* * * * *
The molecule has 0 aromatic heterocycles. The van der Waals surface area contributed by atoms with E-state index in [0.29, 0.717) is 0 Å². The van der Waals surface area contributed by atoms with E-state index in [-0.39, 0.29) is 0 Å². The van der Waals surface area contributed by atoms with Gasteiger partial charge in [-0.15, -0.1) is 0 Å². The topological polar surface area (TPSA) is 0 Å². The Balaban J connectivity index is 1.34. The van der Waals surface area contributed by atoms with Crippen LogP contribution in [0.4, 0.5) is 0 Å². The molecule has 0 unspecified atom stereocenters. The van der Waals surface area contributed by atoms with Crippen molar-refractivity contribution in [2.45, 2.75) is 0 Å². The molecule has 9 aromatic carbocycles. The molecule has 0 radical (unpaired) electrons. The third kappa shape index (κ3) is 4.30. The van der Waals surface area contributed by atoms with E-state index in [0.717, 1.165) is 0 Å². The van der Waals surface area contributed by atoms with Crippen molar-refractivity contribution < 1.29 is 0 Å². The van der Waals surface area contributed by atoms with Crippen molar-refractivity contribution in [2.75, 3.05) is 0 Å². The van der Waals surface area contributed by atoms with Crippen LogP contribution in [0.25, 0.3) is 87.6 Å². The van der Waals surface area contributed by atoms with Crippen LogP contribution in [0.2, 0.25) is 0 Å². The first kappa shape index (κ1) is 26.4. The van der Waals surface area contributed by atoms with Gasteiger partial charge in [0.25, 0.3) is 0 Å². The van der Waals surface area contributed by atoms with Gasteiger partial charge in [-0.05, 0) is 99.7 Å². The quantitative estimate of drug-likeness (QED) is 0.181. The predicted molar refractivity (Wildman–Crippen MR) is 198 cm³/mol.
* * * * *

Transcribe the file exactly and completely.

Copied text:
The molecule has 0 aromatic heterocycles. The van der Waals surface area contributed by atoms with E-state index in [0.29, 0.717) is 0 Å². The van der Waals surface area contributed by atoms with E-state index in [-0.39, 0.29) is 0 Å². The van der Waals surface area contributed by atoms with Gasteiger partial charge in [-0.15, -0.1) is 0 Å². The topological polar surface area (TPSA) is 0 Å². The Balaban J connectivity index is 1.34. The van der Waals surface area contributed by atoms with Crippen LogP contribution in [0.4, 0.5) is 0 Å². The molecule has 0 unspecified atom stereocenters. The van der Waals surface area contributed by atoms with Crippen molar-refractivity contribution in [2.45, 2.75) is 0 Å². The molecule has 9 aromatic carbocycles. The molecule has 0 radical (unpaired) electrons. The third kappa shape index (κ3) is 4.30. The van der Waals surface area contributed by atoms with E-state index in [0.717, 1.165) is 0 Å². The van der Waals surface area contributed by atoms with Crippen molar-refractivity contribution < 1.29 is 0 Å². The van der Waals surface area contributed by atoms with Crippen molar-refractivity contribution in [2.75, 3.05) is 0 Å². The van der Waals surface area contributed by atoms with Crippen LogP contribution in [0.25, 0.3) is 87.6 Å². The van der Waals surface area contributed by atoms with Crippen LogP contribution in [0.2, 0.25) is 0 Å². The first kappa shape index (κ1) is 26.4. The van der Waals surface area contributed by atoms with Gasteiger partial charge in [0.25, 0.3) is 0 Å². The van der Waals surface area contributed by atoms with Gasteiger partial charge in [-0.05, 0) is 99.7 Å². The quantitative estimate of drug-likeness (QED) is 0.181. The predicted molar refractivity (Wildman–Crippen MR) is 198 cm³/mol.